[Editor's Note: Shea Serrano sometimes writes about Why This Song Sucks, and sometimes about his hilarious and poignant life and times. Better put your shoes on because your socks are about to be blown off.]

I've had no small amount of car issues in my 16 years of driving. Were I to guess, I'd place the number to be somewhere around 400,000.

I'll always remember two: On Halloween in 1998, when I flipped my car into a 15-foot deep drainage ditch. (This one was memorable because I was legit dressed as Aladdin — like, with the fucking vest and everything — because we were headed to a costume party. Waving down cars for help in Arabian Night pants is basically the least fun thing of all.) Then, in 2003 when I, for the life of me, couldn't unravel the mystery that had gripped my chassis.

So I did what I always do anytime I can't figure something out, I called my Parp (dad).

I said (something like), “Parp, my car won't start. I'm not sure what happened. It worked fine yesterday when I got home from work. I've tried and tried and tried but I can't figure it out. Everything looks like it's fine. Can you come help?” At the time, he lived more than 200 miles away. I thought nothing of asking because 2003 Shea was a total fucking prick. He said, “I'll be there Friday after work.”

That Friday morning, he woke up, went to work, drove his city bus for 11 hours, got off of work, then got in his car and drove the three and a half hours to me. When he got there, we talked, got some food, and then went outside to figure out the specifics of the monster overhaul we were to work on.

He asked me the questions he always asked (Did you [THIS]? Have you [THAT]? Did it sound like [THIS]? Did it feel like [THAT]?), listened to my responses, calculated a list of possible problems, tightened his lips, then crawled under the car and tapped on something. Before I could squat down to join him, he popped back up.

He looked at me. His eyebrows furled.

I looked at him. My eyebrows went towards the sky.

And then he spoke: “It's out of gas, son.”


And you know what he said about it afterwards? Nothing. Not one single word. To this day, he has never brought it up. In comparison: I beat him in basketball one time in 1996 and have not let more than a week go by without reminding him. 2013 Shea ain't such a peach either, I suppose.

Anyway, but to the point: His 51st birthday was earlier this month, and Wife and I wanted to do something nice for him. So we bought him two tickets to see Beyonce at her sold out show in Houston. Somehow, he is a MEGA Beyonce fan. We've never discussed the specifics of his relationship with her, so I can't speak to the origins. I can only speak to the degree of fandom, which is ferocious.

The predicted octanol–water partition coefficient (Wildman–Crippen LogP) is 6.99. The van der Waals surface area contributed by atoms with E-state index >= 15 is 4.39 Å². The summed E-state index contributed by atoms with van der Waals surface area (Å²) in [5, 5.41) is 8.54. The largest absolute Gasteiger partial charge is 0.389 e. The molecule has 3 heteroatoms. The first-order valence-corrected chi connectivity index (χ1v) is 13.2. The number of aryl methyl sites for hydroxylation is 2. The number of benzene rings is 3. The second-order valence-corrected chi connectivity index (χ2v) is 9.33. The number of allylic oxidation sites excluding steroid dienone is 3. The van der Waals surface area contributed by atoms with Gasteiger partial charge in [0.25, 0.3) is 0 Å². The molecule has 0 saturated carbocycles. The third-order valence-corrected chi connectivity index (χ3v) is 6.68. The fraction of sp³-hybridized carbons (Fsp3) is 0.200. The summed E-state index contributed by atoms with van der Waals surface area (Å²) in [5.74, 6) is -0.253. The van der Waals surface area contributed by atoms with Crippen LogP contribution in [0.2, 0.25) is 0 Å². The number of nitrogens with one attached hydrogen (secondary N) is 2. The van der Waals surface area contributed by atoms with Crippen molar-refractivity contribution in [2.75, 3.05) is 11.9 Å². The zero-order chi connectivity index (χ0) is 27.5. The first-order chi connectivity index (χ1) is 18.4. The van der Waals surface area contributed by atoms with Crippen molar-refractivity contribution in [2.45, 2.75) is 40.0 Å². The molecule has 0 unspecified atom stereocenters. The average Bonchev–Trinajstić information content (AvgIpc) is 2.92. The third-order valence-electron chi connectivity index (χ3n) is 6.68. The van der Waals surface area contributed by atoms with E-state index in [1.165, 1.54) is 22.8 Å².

So Wife and I got him the tickets from StubHub for more than I care to admit. He rode in from San Antonio Sunday morning, spent a day and a half helping me fix things around the house, then prepped for the concert by spending Monday afternoon watching old rock videos on YouTube (Zeppelin, Scorpions, SRV, Phil Collins, etc). Eventually, he settled on a full stream of Van Halen's 1978 album Van Halen, which he considers to be their ultimate work because you can play it in the car at basically any volume and it never sounds bad. That led to this conversation:

Me: So what's the best song on here?

Parp: All of them. Your mom really liked the “Ice Cream Man.”

Me: Why'd she like the “Ice Cream Man”?

Parp: Listen to it.

Me: Isn't it, like, isn't it basically about a guy that'll have sex with you. Like, he just goes around having sex with people. The ice creams are his penises or something.

Parp: [laughs]

Me: David Lee Roth definitely has multiple penises. You should talk to mom about liking this song. You can't allow that.

Parp: [laughs]

Me: The end of it sounds like what plays when you get into a not-that-dangerous fight in a bar…

Parp: Right.

Me: But like a sex fight.

Parp: [laughs]

Me: Have you ever been in a sex fight?

Parp: “Atomic Punk” is good too.

Me: Yeah. What were you doing when you were listening to this?

Parp: Getting high. The kids in the neighborhood would all listen to it. It was the big album then. Your mom was working at Orange Julius in the mall and we were just walking around the mall with a radio on the shoulder just jamming out.

Me: Really? That's kind of ill. I didn't figure they'd let people play radios like that in the mall. But I guess they were cool with racism back then, so maybe radios weren't such a big deal. Still, that's pretty crazy. Big radios are legit.

Parp: It was like technology was getting smaller and radios were getting bigger. They'd be this big [he opens his arms up to three feet in length].

Me: Were you guys, like, would you all park your cars in a field and sit on the hoods and drink beer and listen to Van Halen and talk about the freshmen or whatever?

Parp: Yes.


Parp: Yes. Nobody cared.


Parp: Which one?

Me: …I don't know. All of them.

Parp: We crashed our car once and a sheriff showed up. We had a bunch of beer and vodka and orange juice — maybe a gallon of it. He just called us a tow truck and left.

Me: How old were you?

Parp: 16.

Me: 16 with beer and vodka? Why were you guys giving me such a hard time then when I was 16?

Parp: …”Eruption” is pretty cool too. Play that one. It's just guitar.

Me: There's no singing?

Parp: No.

Me: It's probably still about sex.

Parp: Turn it up.

At 1:30ish a.m. Tuesday morning, Parp and Wife returned from the Beyonce concert. He thanked us for the tickets, said that the show was worth whatever we paid, ate a cinnamon bun, then went to sleep.

He woke up before everyone else the next morning and drove back home, 200 miles away.

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